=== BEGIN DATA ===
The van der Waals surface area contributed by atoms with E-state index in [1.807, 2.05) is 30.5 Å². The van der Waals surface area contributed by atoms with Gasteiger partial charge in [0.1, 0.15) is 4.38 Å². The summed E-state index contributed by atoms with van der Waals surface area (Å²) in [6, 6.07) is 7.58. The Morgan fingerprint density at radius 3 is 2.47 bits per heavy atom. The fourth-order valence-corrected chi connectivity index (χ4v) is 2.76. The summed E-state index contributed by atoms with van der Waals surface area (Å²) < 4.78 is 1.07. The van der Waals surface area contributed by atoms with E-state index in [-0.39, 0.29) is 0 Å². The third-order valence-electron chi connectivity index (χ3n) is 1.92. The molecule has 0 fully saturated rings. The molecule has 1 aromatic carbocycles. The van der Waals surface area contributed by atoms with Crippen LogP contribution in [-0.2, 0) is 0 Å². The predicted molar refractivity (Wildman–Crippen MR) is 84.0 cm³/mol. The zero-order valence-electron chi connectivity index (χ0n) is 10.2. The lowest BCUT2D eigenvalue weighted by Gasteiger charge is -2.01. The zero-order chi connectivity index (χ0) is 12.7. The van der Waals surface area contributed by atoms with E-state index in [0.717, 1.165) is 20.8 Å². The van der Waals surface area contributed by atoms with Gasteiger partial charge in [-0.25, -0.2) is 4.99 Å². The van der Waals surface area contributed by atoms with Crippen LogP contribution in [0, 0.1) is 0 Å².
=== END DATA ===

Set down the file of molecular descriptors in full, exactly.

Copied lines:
The van der Waals surface area contributed by atoms with E-state index in [1.807, 2.05) is 30.5 Å². The van der Waals surface area contributed by atoms with Gasteiger partial charge in [0.1, 0.15) is 4.38 Å². The summed E-state index contributed by atoms with van der Waals surface area (Å²) in [6, 6.07) is 7.58. The Morgan fingerprint density at radius 3 is 2.47 bits per heavy atom. The fourth-order valence-corrected chi connectivity index (χ4v) is 2.76. The summed E-state index contributed by atoms with van der Waals surface area (Å²) < 4.78 is 1.07. The van der Waals surface area contributed by atoms with E-state index in [-0.39, 0.29) is 0 Å². The third-order valence-electron chi connectivity index (χ3n) is 1.92. The molecule has 0 fully saturated rings. The molecule has 1 aromatic carbocycles. The van der Waals surface area contributed by atoms with Crippen LogP contribution in [-0.2, 0) is 0 Å². The predicted molar refractivity (Wildman–Crippen MR) is 84.0 cm³/mol. The zero-order valence-electron chi connectivity index (χ0n) is 10.2. The lowest BCUT2D eigenvalue weighted by Gasteiger charge is -2.01. The zero-order chi connectivity index (χ0) is 12.7. The van der Waals surface area contributed by atoms with E-state index in [0.717, 1.165) is 20.8 Å². The van der Waals surface area contributed by atoms with Gasteiger partial charge in [-0.25, -0.2) is 4.99 Å². The van der Waals surface area contributed by atoms with Crippen LogP contribution in [0, 0.1) is 0 Å².